Law School Discussion

Nine Years of Discussion
;

Show Posts

This section allows you to view all posts made by this member. Note that you can only see posts made in areas you currently have access to.

Messages - Towelie

Pages: 1 2 3 4 5 [6] 7 8 9 10 11 ... 119
51
General Off-Topic Board / Re: Shady Grading
« on: May 18, 2007, 01:27:28 AM »

I completely disagree with the above poster who said to shrug it off. Take it from me (I already have a second graduate degree) when I tell you that your undergrad GPA can be ridiculously welded to you--depending on your industry or field, it can follow you around for ten years after graduating. And you did A- work; that's what you deserve.

That can't be true.  Law School GPA is much more important when looking for a legal career, and I doubt many (or any) firms will even care about the GPA.  And at most this is what?  3% of his total GPA?  What does it matter?

Though law school GPA is important, so is undergrad GPA. As I've said before, I got a firm job for 1L summer with no law school grades, so I know I was carried by the strength of my law school, my personality, and my undergraduate record. I don't think it will follow you around for 10 years, but it can certainly help or hurt you when it comes to getting summer employment.

52
Where should I go next fall? / Re: M.B.A. too?
« on: May 18, 2007, 01:20:13 AM »
If you're getting an MBA because you're not sure of what you want to do later, you run into the risk of hiring partners catching on to that and wonder about your motivation to practice law (or run off and use that MBA) or your financial decision to spend an extra $50K on a degree you probably won't use (and aren't MBAs supposed to teach sound financial decisions?).  However, if you have a great reason for it, then go for it.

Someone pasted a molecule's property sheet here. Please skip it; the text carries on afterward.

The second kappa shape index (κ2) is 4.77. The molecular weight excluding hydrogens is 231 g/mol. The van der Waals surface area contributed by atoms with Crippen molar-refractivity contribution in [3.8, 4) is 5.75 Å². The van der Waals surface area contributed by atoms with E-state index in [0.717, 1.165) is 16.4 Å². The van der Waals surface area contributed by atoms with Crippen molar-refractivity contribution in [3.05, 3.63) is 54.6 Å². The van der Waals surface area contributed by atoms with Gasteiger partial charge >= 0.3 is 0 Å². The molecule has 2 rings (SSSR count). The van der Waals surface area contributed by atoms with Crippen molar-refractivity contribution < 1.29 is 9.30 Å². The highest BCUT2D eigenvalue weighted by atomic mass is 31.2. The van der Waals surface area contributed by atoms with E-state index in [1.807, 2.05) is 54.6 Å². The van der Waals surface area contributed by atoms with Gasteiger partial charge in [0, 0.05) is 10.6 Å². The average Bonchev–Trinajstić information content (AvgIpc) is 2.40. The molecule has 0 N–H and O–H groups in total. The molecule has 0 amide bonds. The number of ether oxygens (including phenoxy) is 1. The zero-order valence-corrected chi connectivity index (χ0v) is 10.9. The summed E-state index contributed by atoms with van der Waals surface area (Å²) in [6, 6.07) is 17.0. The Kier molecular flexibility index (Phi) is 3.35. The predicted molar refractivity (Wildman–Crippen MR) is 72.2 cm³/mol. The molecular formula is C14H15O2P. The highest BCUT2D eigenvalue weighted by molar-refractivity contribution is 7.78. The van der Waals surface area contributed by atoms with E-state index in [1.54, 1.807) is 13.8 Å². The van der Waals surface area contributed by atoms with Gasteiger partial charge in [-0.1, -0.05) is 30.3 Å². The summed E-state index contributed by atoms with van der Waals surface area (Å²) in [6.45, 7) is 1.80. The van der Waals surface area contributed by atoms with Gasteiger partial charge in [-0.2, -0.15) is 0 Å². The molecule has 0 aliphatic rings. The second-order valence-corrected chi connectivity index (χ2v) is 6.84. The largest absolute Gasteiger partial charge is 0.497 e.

From Admissions Consultants:
http://www.admissionsconsultants.com/may1607.asp#law1http://

Thinking of a Joint Degree?  Think Twice

Senior Consultant Mark Meyerrose notes that joint degree programs are becoming more common at U.S. law schools.

Although combining a J.D. with a graduate degree in another field makes good sense for some applicants, Mark advises most people to think carefully before taking the plunge.

"If you are considering pursuing a joint degree program, you need to be aware of their impact on your wallet and career choices," says Mark.

"Undoubtedly, many such programs offer students incredible intellectual opportunities. For example, Stanford Law School recently announced that it now has 11 dual or joint degree arrangements with other schools and departments around the wider university. That's great. After all, a school's motivation is to increase the intellectual breadth of its offerings, providing students with greater course choices. And what could be problematic about having more choices?

"Well, a couple of issues spring to mind:

"One Most joint or dual degree programs require additional time enrolled as a student. Thus, the cost of your education will increase by one or more years of tuition and, at, say, $50K per year that is no small amount of money!. You need to carefully consider all of the benefits intellectual, professional and, yes, financial of this decision.